Three mercs are good enough to play and can also search out a Hunter/Catcher. Cateran Slaver is a beefy 5/5 with swampwalk for six mana, and he can bring the mercenary love. Cateran Enforcer is a nice sized 4/3 with fear for five mana, and he’ll likewise search up your needed creatures. Lastly, the expensive Cateran Overlord is your biggest creature at 7/5 with a modest regenerate ability for seven mana. He costs three Black, but he can search for every other mercenary, including the 5/5 swampwalking Slaver.
These three mercs must be played, they are simply too good to ignore. After that we had three other mercs with useful abilities in the deck.
Two were assassins. Rathi Assassin and Silent Assassin team up to take down creatures that may offend. This deck needs removal, and these guys really help. The Rathi Assassin can search up the Silent one, or the other creature — Doomed Necromancer. The Necromancer is one of the few ways of getting a creature back once dead, and it pretty useful. If I drop an Overlord, my first search the Necromancer, so if someone kills it, I can bring it back.
Therefore, I am putting the Necromancer in, but I’ll hold off on the Assassins for now, because they aren’t obviously essential.
The other tribe searchable by mercenaries is the merfolk of happiness. In the previous deck, this was pretty small, but with Lorwyn, there is some potential here.
Merfolk give us a lot of utility that no other tribe can offer. For example, we can get a Merfolk Looter to dig into our deck. Ambassador Laquatus is a slow winning condition against 60 card decks. Vodalian Illusionist can be creature salvation or control, as can the new Stonybrook Angler.
Cards from Jolting Merfolk to Whirlpool Warrior to Sygg, River Guide have uses. There’s even the Harbinger and Summon the School to consider. I have no idea how I am ultimately going to build my merfolk up, but I know two things. I need card drawing/filtering, and answers to big creatures. That leaves me with a few obvious choices. I’ll add more later if I have room. I can get tappers for just one mana with rebels, so I’ll leave behind the Angler as well.
The first of the two rebel tribes brings another large tribe, much like the goblins. There is a lot going on here, and it can be tough to figure out what to bring to the deck.
Skyshroud Poacher brings any elf into play. Just like with the merfolk, I know that I will begin with the two lords: Elvish Champion and Imperious Perfect. I’m not interested in shroud, so no Eladamri.
Elves also have a few things they can do that others stumble performing. Civic Wayfinder can help to smooth my mana. It’s an auto-include. I can also look at Joiner Adept or another mana helper later. The other thing elves bring is the giantesque Elvish Soultiller. Having some beef is good, and having beef that puts creatures back into your library to keep searching them out is great.
The elves have a lot of creatures that like having elves in play for their abilities. From Timberwatch Elves to Wellwisher, Priest of Titania to Immaculate Magistrate, there are a lot of creatures that like having more elves in play. I am going to avoid them for now.
Should I run Elvish Harbinger or Eyeblight’s Ending? Possibly, but for now, I’m going to steer clear.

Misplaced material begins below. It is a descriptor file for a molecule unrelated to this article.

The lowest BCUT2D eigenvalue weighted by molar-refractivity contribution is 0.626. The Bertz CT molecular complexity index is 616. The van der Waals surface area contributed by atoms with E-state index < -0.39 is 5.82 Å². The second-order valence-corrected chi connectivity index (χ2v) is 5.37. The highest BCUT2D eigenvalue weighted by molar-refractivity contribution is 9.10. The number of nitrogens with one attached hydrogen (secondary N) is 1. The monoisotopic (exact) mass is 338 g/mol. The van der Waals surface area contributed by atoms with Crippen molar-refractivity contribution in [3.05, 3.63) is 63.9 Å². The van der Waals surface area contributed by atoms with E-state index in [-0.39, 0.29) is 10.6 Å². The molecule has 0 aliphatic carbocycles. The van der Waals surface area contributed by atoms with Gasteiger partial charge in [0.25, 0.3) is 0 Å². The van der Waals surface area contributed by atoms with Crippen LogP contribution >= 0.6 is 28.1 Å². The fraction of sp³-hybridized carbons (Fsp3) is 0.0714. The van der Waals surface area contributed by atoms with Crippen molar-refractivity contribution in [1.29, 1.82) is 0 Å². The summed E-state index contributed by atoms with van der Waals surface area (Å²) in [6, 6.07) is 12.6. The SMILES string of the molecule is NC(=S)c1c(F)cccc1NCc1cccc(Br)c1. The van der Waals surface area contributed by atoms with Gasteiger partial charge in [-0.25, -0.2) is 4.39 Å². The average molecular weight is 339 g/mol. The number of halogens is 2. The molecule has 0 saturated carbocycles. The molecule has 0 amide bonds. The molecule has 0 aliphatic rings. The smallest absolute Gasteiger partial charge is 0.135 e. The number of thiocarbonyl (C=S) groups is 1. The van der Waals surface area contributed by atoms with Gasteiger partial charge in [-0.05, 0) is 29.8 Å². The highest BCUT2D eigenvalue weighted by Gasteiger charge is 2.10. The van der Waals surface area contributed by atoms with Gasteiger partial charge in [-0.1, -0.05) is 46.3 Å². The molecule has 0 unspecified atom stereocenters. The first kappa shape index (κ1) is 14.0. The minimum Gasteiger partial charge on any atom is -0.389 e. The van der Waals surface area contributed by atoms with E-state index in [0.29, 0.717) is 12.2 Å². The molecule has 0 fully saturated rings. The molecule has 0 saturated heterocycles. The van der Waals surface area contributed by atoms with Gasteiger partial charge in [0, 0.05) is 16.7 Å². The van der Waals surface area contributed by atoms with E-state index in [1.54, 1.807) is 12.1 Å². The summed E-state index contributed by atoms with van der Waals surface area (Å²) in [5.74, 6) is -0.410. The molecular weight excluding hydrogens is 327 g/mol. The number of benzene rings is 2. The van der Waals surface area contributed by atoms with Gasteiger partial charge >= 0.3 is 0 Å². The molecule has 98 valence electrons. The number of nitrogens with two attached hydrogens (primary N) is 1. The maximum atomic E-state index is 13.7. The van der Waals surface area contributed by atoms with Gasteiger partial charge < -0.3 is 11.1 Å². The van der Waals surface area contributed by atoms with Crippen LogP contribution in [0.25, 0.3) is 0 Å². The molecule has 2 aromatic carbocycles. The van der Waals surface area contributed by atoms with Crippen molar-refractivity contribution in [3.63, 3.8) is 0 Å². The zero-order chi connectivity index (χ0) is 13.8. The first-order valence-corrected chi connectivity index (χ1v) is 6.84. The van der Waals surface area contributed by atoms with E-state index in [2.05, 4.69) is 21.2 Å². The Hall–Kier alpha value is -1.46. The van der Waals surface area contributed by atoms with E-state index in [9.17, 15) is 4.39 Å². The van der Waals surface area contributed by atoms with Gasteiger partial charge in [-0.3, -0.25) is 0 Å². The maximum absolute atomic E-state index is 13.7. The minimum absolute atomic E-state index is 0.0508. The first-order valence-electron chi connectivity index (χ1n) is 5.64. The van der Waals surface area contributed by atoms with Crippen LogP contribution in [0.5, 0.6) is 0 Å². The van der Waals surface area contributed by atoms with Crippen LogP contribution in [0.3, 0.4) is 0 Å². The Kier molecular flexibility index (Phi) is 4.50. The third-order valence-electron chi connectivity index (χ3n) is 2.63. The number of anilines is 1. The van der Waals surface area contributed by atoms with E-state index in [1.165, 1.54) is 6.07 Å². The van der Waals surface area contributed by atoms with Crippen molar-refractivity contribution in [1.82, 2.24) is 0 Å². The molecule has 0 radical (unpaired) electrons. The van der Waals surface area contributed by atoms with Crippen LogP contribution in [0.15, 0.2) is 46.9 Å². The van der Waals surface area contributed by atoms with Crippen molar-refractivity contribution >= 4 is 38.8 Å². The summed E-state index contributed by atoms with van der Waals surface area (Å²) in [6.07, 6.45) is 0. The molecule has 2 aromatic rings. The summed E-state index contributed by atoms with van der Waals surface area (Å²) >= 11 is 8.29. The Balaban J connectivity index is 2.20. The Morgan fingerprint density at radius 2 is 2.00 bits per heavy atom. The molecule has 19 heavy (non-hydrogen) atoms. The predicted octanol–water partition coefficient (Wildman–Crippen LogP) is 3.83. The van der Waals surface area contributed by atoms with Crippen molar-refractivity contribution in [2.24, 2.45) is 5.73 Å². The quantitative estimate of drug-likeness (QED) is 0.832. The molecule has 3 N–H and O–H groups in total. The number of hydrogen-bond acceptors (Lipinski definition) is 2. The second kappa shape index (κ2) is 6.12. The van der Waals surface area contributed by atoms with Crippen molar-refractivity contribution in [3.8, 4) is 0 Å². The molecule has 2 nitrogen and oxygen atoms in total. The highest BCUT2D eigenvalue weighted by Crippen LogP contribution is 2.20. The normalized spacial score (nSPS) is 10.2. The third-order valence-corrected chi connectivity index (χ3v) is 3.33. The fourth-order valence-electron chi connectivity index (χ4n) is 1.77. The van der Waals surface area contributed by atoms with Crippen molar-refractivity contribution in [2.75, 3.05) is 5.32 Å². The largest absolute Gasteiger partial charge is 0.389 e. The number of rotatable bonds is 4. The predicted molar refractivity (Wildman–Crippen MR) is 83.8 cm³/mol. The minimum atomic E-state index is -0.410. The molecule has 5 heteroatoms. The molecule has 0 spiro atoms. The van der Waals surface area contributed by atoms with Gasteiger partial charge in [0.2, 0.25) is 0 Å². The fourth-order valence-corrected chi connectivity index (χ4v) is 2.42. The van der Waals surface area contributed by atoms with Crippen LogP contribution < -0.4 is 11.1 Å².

For utility, I could run the deathtouch elves. They would be a great surprise to search up and block and attacker, but I am not sure I need them. I could also run Selesnya Guildmage, Caller of the Claw, Fierce Empath, or other creatures, but for now, I want to stick with the basics.
I don’t have anything in my deck that attacks artifacts and enchantments, and my elves can help me here. There are several options like Viridian Zealot. I settle on Glissa Sunseeker and Nullmage Shepherd. Both are reusable and are tacked to a decent sized body. That leaves me with the following:
Rebels are a pretty good tribe for building up, and I am running several. My rebel chain is unchanged from the Nexus deck except for one addition.
Drop a Ramosian Sergeant on the first turn, and you can build up to Lin-Sivvi and then go nuts from there. Of the two-drop searchers, I went with the 2/1 Seekers, but I could understand the 1/1 Defiant Falcon considering the lack of flyers in the deck.
After that, I ran Defiant Vanguard for its deathtouch ability. You can search up Lin-Sivvi from there. I chose not to keep amping up the rebel engine from there. The creatures are underwhelming, especially when you consider that there are no lords to make them better.
I do need some creature control. There are two rebels tappers that have some value to me, so I am tossing them in (Whipcorder, Rathi Trapper). I’m also tossing in one of the best defensive creatures of all time, Cho-Manno.
There are a lot of other choices, from the pro-Red, pro-Black flyers to the pro-Green Dunerider Outlaw. Big Game Hunter is removal, but I just don’t have enough spaces yet. I also like Bound in Silence, but not right now. I’d prefer my immediate removal to not be Disenchantable. I might toss one in later.
The only remaining tribe are the zombies. I’m not sure I’m going to run zombies in this version. That means, no double lords, no Unholy Grotto as a land, no Deadapult. I could still run Dralnu’s Crusade in order to give my goblins +1/+1. That’s pretty handy. If I toss in zombies later, I could look at creatures like Withered Wretch or Twisted Abomination for backup.
We now have 30 creatures and an enchantment.